This doesn't mean, however, that a life of discipleship is easy. The apostle Paul endured far more than his share of suffering. (2 Cor. 11:23-33) And yet it was this insightful servant of Christ who wrote, "I consider that our present sufferings are not worth comparing with the glory that will be revealed in us." (8:18) Paul was able to see the big picture, and he knew that Jesus had already won the victory for everyone who places their faith in the Messiah. In addition, Paul wrote: "We know that in all things God works for the good of those who love Him, who have been called according to His purpose." (8:28) This particular passage has brought much comfort to Christians over the centuries, especially when going through trials and difficulties. And it was our Lord Himself who said, "In this world you will have trouble. But take heart! I have overcome the world." (John 16:33)

This eternal perspective allowed Paul to realize that Christians can "rejoice in our sufferings" (5:3) even as we "groan inwardly and wait eagerly for our adoption as sons, the redemption of our bodies." (8:23) The Holy Spirit lives within every believer (1 Cor. 6:19) and thankfully, "the Spirit helps us in our weakness. We do not know what we ought to pray, but the Spirit Himself intercedes for us with groans that words cannot express." (8:26) Not only that, but Jesus is "also interceding for us" (8:34) as our "mediator of a new covenant." (Heb. 12:24) It is only through faith in the blood of Christ shed on the cross that "we have redemption" and "the forgiveness of sins, in accordance with the riches of God's grace." (Eph. 1:7) "Christ loves us and has freed us from our sins by His blood." (Rev. 1:5)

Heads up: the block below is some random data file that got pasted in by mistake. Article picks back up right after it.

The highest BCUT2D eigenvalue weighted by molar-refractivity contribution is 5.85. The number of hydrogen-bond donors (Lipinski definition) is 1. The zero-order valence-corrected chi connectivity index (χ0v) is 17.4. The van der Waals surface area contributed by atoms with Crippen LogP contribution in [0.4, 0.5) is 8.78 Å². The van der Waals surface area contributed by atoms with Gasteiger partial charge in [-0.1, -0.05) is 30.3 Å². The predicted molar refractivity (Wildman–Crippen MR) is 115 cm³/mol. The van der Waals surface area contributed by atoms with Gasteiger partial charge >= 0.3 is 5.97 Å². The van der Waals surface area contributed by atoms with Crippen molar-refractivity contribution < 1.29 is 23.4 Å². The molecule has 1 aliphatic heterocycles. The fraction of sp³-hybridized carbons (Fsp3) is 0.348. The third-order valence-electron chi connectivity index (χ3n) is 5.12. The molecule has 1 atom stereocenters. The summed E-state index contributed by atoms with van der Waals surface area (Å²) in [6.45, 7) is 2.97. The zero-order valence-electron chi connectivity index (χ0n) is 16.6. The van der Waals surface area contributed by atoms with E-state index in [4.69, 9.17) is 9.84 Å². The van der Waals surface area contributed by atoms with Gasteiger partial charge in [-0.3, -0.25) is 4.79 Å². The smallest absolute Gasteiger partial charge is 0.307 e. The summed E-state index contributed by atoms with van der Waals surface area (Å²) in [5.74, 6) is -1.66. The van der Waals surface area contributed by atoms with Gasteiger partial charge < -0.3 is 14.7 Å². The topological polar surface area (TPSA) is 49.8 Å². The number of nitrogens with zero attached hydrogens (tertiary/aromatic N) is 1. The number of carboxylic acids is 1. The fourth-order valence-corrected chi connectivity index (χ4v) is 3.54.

"What, then, shall we say in response to this? If God is for us, who can be against us? He who did not spare His own Son, but gave Him up for us all - how will He not also, along with Him, graciously give us all things? Who will bring any charge against those whom God has chosen? It is God who justifies. Who is he that condemns?" "Who shall separate us from the love of Christ? Shall trouble or hardship or persecution or famine or nakedness or danger or sword?" (8:31-35) Paul wanted the saints in Rome to understand that "in all these things we are more than conquerors through Him who loved us." (8:37)

This article on chapters 7 and 8 of Romans wraps up the series I have written for Catholics, Protestants and every Christian. The 8th chapter sums up the Gospel message which Paul laid out beautifully in Galatians, Ephesians, Philippians, Colossians, and Romans. Along with all of Scripture, these five epistles present a message of power, peace and perfect redemption in Christ alone. Jesus not only changed the life of the apostle Paul, but also millions like him over the centuries. It was Paul's "new birth" (1 Peter 1:3) and his confidence in Jesus' sacrifice on the cross that led this faithful apostle to constantly extol the love of God in Christ:

"For I am convinced that neither death nor life, neither angels nor demons, neither the present nor the future, nor any powers, neither height nor depth, nor anything else in all creation, will be able to separate us from the love of God that is in Christ Jesus our Lord." (Romans 8:38,39) "To the only wise God be glory forever through Jesus Christ! Amen." (Rom. 16:27)

Other articles in this series:

"Romans 1 and 2 for Catholics, Protestants and Every Christian"

"Romans 3 and 4 for Catholics, Protestants and Every Christian"

"Romans 5 and 6 for Catholics, Protestants and Every Christian"

"Galatians for Catholics, Protestants and Every Christian"

"Ephesians for Catholics, Protestants and Every Christian"

"Philippians for Catholics, Protestants and Every Christian"

"Colossians for Catholics, Protestants and Every Christian"

Dan Delzell is the pastor of Wellspring Church in Papillion, Neb. He is a regular contributor to The Christian Post.

Sponsored